Peter Margasak, Reader music critic, is obsessed with . . .
Huong Thanh, L’Arbre aux Rêves (Buda) Huong Thanh gained international attention through a series of cross-genre collaborations with jazz guitarist Nguyên Lê, setting traditional melodies of her Vietnamese homeland to slick, thoroughly modern arrangements. In the last few years, however, the Paris-based singer has shifted her attention to more traditional sounds, never more effectively than she does on L’Arbre aux Rêves.
Trypes, Music for Neighbors (Acute) I first discovered the Feelies back in 1983 or so, and I got wind of the Trypes soon after. Over the course of the band’s brief history, the Trypes included all five members of the post-Good Earth Feelies lineup. I spent many years searching for their lone EP to no avail, but this essential reissue, appended by a comp track and six previously unissued songs (and another seven that can be downloaded), triples what was first offered. The music shares similar post-Velvet Underground characteristics with the Feelies, but delivers them with a moodier, more hypnotic energy.
The English Beat, The Complete Beat (Shout Factory!) I don’t think I ever stopped liking the English Beat after I became a fan while I was in high school, but it’s only in the last few years that I listened to them again—and this comprehensive set keeps reminding why I’m glad they’re back in rotation.
He asks . . .
Jeff Parker, jazz guitarist and a member of Tortoise, what he’s obsessed with. His answers are . . .
Aki Tsuyuko, Ongakushitsu (Child Disk) I first discovered Aki Tsuyuko when she and Nobukazu Takemura toured together as the opening act for Tortoise on much of the Standards tour. The album’s qualities are basically what it’s all about for me these days (at least pertaining to what I’ve been striving for in my music making): strikingly minimal, completely original, and blindingly beautiful. I’ve happened upon Ongakushitsu at a few critical junctures over the years, and it always helps to me to find my track.
Billy Eckstine, Blues For Sale (EmArcy, 1954) Joyfully discovered this recently on a visit to the record store Logan Hardware. Eckstine’s bands are crucial to any serious study of the history of jazz. He was a popular bandleader whose ensembles employed progressive young musicians at important phases in their development, including Wardell Gray, Charlie Parker, Dizzy Gillespie, Tadd Dameron, Sarah Vaughan, and Dexter Gordon. The LP inspired me to reexamine more music of the bebop era, when there was so much focus on progressive thought—a fruitful time in the development of African-American art and music.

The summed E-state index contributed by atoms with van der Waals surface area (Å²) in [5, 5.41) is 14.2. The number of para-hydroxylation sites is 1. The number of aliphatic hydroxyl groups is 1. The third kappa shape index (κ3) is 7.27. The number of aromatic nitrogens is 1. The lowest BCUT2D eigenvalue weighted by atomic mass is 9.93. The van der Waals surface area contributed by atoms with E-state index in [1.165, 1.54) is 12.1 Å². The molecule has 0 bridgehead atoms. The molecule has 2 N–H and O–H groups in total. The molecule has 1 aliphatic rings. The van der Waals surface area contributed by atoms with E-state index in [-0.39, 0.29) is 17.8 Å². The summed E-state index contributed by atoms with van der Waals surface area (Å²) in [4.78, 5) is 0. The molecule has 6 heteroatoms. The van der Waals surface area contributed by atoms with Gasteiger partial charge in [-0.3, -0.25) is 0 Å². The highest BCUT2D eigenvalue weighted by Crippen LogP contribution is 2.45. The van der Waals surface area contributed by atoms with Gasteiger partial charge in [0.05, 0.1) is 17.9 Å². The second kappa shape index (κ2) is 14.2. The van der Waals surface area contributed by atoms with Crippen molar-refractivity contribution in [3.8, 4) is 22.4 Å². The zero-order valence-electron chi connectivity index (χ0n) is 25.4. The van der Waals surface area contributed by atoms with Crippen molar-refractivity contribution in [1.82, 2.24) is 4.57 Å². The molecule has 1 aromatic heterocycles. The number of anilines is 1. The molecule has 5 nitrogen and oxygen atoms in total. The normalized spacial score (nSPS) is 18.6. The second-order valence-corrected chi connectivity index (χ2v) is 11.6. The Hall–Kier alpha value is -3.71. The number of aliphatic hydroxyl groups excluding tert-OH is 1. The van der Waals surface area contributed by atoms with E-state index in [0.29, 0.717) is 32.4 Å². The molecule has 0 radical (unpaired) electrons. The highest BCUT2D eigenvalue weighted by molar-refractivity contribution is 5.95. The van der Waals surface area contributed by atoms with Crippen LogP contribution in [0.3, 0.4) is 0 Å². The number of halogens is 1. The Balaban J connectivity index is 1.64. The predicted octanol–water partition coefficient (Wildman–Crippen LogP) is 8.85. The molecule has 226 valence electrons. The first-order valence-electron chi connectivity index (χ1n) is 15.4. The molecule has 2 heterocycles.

Propellerhead Reason version 6 I’ve rediscovered this popular music software after taking a hiatus from it for a few years. I’ve been working on the music for a couple of shows I have coming up with Beans (formerly of Anti-Pop Consortium), for a collab we’re doing called The Hungry Reapers. It feels great to be making beats again. I was initially intimidated by the changes in the program (the last one I used was version 3), but it is still totally intuitive and I’ve been having loads of fun with it.
He asks . . .
Ken Brown, Guitarist/DJ/engineer, what he’s obsessed with. His answers are . . .
Mariobatalivoice.blogspot.com Old news unless you have no idea what the Internet is, but I see this as a food analogue to the musical lives Albini and I have led: both parallel and divergent vectors abound. Heck, music and food culture collusion in general gets me open these days, like the surreptitious appearance of the Pupils album cover in the last ish of Lucky Peach.
Cermakk (Cherries Records) Something that would be totally peripheral to my musical life if I didn’t know/respect the people involved. I’m more into the extra-extravagant disco sound right now, but Meaty’s alter ego is bringin’ the boogie funk for the kids who weren’t around to hear it when it was fresh. Plus it’s been a window to good fun like Doug Shorts’s “Changes.”
Sometimes Good Weather Follows Bad People vinyl reissue (Jealous Butcher) Not out yet, but coming really soon. Twilight-era recordings by Red Red Meat will be featured as bonus tracks. An essential missing piece of Rutili and company’s gypsylike musical trajectory. As above, it’s not just this record but the overarching occurrence of reissues from the salad days of my musical experience that are floating this tired old man’s boat.